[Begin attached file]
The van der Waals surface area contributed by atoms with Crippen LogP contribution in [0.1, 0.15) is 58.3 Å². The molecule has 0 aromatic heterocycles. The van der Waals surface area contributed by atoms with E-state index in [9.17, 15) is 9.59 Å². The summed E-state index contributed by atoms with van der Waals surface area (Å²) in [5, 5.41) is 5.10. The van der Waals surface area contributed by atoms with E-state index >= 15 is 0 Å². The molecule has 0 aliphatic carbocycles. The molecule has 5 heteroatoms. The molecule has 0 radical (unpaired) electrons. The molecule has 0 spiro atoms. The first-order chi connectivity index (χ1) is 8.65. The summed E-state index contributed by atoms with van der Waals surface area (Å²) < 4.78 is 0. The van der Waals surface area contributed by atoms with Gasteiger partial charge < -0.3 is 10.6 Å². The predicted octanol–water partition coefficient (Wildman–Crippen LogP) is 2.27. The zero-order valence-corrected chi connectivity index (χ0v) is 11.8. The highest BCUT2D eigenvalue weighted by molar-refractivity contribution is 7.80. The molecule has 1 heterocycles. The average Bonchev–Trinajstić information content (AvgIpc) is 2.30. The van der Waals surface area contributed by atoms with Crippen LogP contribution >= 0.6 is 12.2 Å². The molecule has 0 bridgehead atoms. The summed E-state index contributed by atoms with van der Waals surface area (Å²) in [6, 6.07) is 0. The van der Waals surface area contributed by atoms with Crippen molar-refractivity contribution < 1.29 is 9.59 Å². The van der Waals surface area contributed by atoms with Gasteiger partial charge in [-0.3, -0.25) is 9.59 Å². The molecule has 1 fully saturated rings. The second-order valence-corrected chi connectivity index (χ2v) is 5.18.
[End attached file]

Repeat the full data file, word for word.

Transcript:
The van der Waals surface area contributed by atoms with Crippen LogP contribution in [0.1, 0.15) is 58.3 Å². The molecule has 0 aromatic heterocycles. The van der Waals surface area contributed by atoms with E-state index in [9.17, 15) is 9.59 Å². The summed E-state index contributed by atoms with van der Waals surface area (Å²) in [5, 5.41) is 5.10. The van der Waals surface area contributed by atoms with E-state index >= 15 is 0 Å². The molecule has 0 aliphatic carbocycles. The molecule has 5 heteroatoms. The molecule has 0 radical (unpaired) electrons. The molecule has 0 spiro atoms. The first-order chi connectivity index (χ1) is 8.65. The summed E-state index contributed by atoms with van der Waals surface area (Å²) < 4.78 is 0. The van der Waals surface area contributed by atoms with Gasteiger partial charge < -0.3 is 10.6 Å². The predicted octanol–water partition coefficient (Wildman–Crippen LogP) is 2.27. The zero-order valence-corrected chi connectivity index (χ0v) is 11.8. The highest BCUT2D eigenvalue weighted by molar-refractivity contribution is 7.80. The molecule has 1 heterocycles. The average Bonchev–Trinajstić information content (AvgIpc) is 2.30. The van der Waals surface area contributed by atoms with Crippen LogP contribution >= 0.6 is 12.2 Å². The molecule has 0 bridgehead atoms. The summed E-state index contributed by atoms with van der Waals surface area (Å²) in [6, 6.07) is 0. The van der Waals surface area contributed by atoms with Crippen molar-refractivity contribution < 1.29 is 9.59 Å². The van der Waals surface area contributed by atoms with Gasteiger partial charge in [-0.3, -0.25) is 9.59 Å². The molecule has 1 fully saturated rings. The second-order valence-corrected chi connectivity index (χ2v) is 5.18.